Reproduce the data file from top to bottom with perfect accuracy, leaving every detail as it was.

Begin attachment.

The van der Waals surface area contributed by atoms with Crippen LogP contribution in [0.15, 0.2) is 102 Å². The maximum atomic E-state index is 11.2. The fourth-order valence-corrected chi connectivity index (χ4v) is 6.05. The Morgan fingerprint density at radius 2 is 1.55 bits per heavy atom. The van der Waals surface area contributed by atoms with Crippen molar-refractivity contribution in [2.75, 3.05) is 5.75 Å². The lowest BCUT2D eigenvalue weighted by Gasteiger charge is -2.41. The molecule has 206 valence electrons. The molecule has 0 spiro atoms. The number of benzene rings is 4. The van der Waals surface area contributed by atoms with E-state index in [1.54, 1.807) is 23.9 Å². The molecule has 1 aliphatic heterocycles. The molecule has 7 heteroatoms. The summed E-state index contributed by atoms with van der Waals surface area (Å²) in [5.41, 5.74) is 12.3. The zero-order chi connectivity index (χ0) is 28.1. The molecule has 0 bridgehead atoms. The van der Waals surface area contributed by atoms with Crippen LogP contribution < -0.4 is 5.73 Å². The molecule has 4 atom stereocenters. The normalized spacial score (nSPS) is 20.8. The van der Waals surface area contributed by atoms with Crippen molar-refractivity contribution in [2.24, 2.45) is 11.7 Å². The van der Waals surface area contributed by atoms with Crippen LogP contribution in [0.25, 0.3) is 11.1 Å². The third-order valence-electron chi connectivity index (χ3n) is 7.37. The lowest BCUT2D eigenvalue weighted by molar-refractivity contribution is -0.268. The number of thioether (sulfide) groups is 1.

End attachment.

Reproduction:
The van der Waals surface area contributed by atoms with Crippen LogP contribution in [0.15, 0.2) is 102 Å². The maximum atomic E-state index is 11.2. The fourth-order valence-corrected chi connectivity index (χ4v) is 6.05. The Morgan fingerprint density at radius 2 is 1.55 bits per heavy atom. The van der Waals surface area contributed by atoms with Crippen molar-refractivity contribution in [2.75, 3.05) is 5.75 Å². The lowest BCUT2D eigenvalue weighted by Gasteiger charge is -2.41. The molecule has 206 valence electrons. The molecule has 0 spiro atoms. The number of benzene rings is 4. The van der Waals surface area contributed by atoms with E-state index in [1.54, 1.807) is 23.9 Å². The molecule has 1 aliphatic heterocycles. The molecule has 7 heteroatoms. The summed E-state index contributed by atoms with van der Waals surface area (Å²) in [5.41, 5.74) is 12.3. The zero-order chi connectivity index (χ0) is 28.1. The molecule has 0 bridgehead atoms. The van der Waals surface area contributed by atoms with Crippen LogP contribution < -0.4 is 5.73 Å². The molecule has 4 atom stereocenters. The normalized spacial score (nSPS) is 20.8. The van der Waals surface area contributed by atoms with Crippen molar-refractivity contribution in [2.24, 2.45) is 11.7 Å². The van der Waals surface area contributed by atoms with Crippen LogP contribution in [0.25, 0.3) is 11.1 Å². The third-order valence-electron chi connectivity index (χ3n) is 7.37. The lowest BCUT2D eigenvalue weighted by molar-refractivity contribution is -0.268. The number of thioether (sulfide) groups is 1.